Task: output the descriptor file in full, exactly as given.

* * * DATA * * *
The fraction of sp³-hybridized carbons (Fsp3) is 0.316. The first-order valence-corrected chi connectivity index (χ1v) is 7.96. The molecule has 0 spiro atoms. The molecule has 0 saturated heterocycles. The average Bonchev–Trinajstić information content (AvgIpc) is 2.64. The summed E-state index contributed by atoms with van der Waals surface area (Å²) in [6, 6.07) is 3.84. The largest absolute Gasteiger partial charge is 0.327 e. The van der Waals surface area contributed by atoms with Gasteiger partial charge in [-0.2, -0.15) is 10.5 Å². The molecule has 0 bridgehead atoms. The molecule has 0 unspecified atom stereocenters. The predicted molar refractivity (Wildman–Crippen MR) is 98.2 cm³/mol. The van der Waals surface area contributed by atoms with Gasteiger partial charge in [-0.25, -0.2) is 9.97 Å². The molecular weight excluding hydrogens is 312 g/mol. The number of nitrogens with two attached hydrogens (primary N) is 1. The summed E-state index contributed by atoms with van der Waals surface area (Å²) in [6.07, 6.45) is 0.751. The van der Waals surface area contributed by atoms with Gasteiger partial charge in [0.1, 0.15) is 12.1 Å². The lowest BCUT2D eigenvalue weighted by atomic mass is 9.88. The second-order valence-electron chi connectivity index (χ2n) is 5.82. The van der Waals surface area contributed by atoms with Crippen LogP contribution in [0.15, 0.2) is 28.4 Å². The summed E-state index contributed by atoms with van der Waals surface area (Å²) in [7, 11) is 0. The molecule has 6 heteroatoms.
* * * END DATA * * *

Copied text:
The fraction of sp³-hybridized carbons (Fsp3) is 0.316. The first-order valence-corrected chi connectivity index (χ1v) is 7.96. The molecule has 0 spiro atoms. The molecule has 0 saturated heterocycles. The average Bonchev–Trinajstić information content (AvgIpc) is 2.64. The summed E-state index contributed by atoms with van der Waals surface area (Å²) in [6, 6.07) is 3.84. The largest absolute Gasteiger partial charge is 0.327 e. The van der Waals surface area contributed by atoms with Gasteiger partial charge in [-0.2, -0.15) is 10.5 Å². The molecule has 0 bridgehead atoms. The molecule has 0 unspecified atom stereocenters. The predicted molar refractivity (Wildman–Crippen MR) is 98.2 cm³/mol. The van der Waals surface area contributed by atoms with Gasteiger partial charge in [-0.25, -0.2) is 9.97 Å². The molecular weight excluding hydrogens is 312 g/mol. The number of nitrogens with two attached hydrogens (primary N) is 1. The summed E-state index contributed by atoms with van der Waals surface area (Å²) in [6.07, 6.45) is 0.751. The van der Waals surface area contributed by atoms with Gasteiger partial charge in [0.1, 0.15) is 12.1 Å². The lowest BCUT2D eigenvalue weighted by atomic mass is 9.88. The second-order valence-electron chi connectivity index (χ2n) is 5.82. The van der Waals surface area contributed by atoms with Crippen LogP contribution in [0.15, 0.2) is 28.4 Å². The summed E-state index contributed by atoms with van der Waals surface area (Å²) in [7, 11) is 0. The molecule has 6 heteroatoms.